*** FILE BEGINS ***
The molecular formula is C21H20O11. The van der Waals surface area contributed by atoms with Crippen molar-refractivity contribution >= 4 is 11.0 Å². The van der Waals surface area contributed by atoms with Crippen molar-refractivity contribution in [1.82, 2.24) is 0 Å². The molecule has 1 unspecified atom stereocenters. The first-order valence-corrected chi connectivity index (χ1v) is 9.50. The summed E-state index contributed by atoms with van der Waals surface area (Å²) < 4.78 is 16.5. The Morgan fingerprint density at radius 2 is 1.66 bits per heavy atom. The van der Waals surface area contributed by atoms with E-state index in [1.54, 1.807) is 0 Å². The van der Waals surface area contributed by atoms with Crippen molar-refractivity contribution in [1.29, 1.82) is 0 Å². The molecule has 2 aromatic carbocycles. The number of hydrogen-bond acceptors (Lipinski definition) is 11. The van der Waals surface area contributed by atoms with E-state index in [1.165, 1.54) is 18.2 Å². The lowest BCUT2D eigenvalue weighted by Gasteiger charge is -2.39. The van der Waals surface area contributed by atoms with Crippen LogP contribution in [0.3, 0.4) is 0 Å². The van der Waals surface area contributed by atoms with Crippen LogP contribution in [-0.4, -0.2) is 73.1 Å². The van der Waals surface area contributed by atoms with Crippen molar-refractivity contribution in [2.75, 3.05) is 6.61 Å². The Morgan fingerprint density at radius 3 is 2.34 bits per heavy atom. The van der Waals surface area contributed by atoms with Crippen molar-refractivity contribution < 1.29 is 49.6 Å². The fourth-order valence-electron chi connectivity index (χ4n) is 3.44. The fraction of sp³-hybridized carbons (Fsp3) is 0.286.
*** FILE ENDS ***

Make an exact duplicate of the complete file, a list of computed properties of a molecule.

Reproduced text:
The molecular formula is C21H20O11. The van der Waals surface area contributed by atoms with Crippen molar-refractivity contribution >= 4 is 11.0 Å². The van der Waals surface area contributed by atoms with Crippen molar-refractivity contribution in [1.82, 2.24) is 0 Å². The molecule has 1 unspecified atom stereocenters. The first-order valence-corrected chi connectivity index (χ1v) is 9.50. The summed E-state index contributed by atoms with van der Waals surface area (Å²) < 4.78 is 16.5. The Morgan fingerprint density at radius 2 is 1.66 bits per heavy atom. The van der Waals surface area contributed by atoms with E-state index in [1.54, 1.807) is 0 Å². The van der Waals surface area contributed by atoms with Crippen molar-refractivity contribution in [1.29, 1.82) is 0 Å². The molecule has 2 aromatic carbocycles. The number of hydrogen-bond acceptors (Lipinski definition) is 11. The van der Waals surface area contributed by atoms with E-state index in [1.165, 1.54) is 18.2 Å². The lowest BCUT2D eigenvalue weighted by Gasteiger charge is -2.39. The van der Waals surface area contributed by atoms with Crippen LogP contribution in [0.3, 0.4) is 0 Å². The van der Waals surface area contributed by atoms with Crippen LogP contribution in [-0.4, -0.2) is 73.1 Å². The van der Waals surface area contributed by atoms with Crippen molar-refractivity contribution in [2.75, 3.05) is 6.61 Å². The Morgan fingerprint density at radius 3 is 2.34 bits per heavy atom. The van der Waals surface area contributed by atoms with Crippen molar-refractivity contribution < 1.29 is 49.6 Å². The fourth-order valence-electron chi connectivity index (χ4n) is 3.44. The fraction of sp³-hybridized carbons (Fsp3) is 0.286.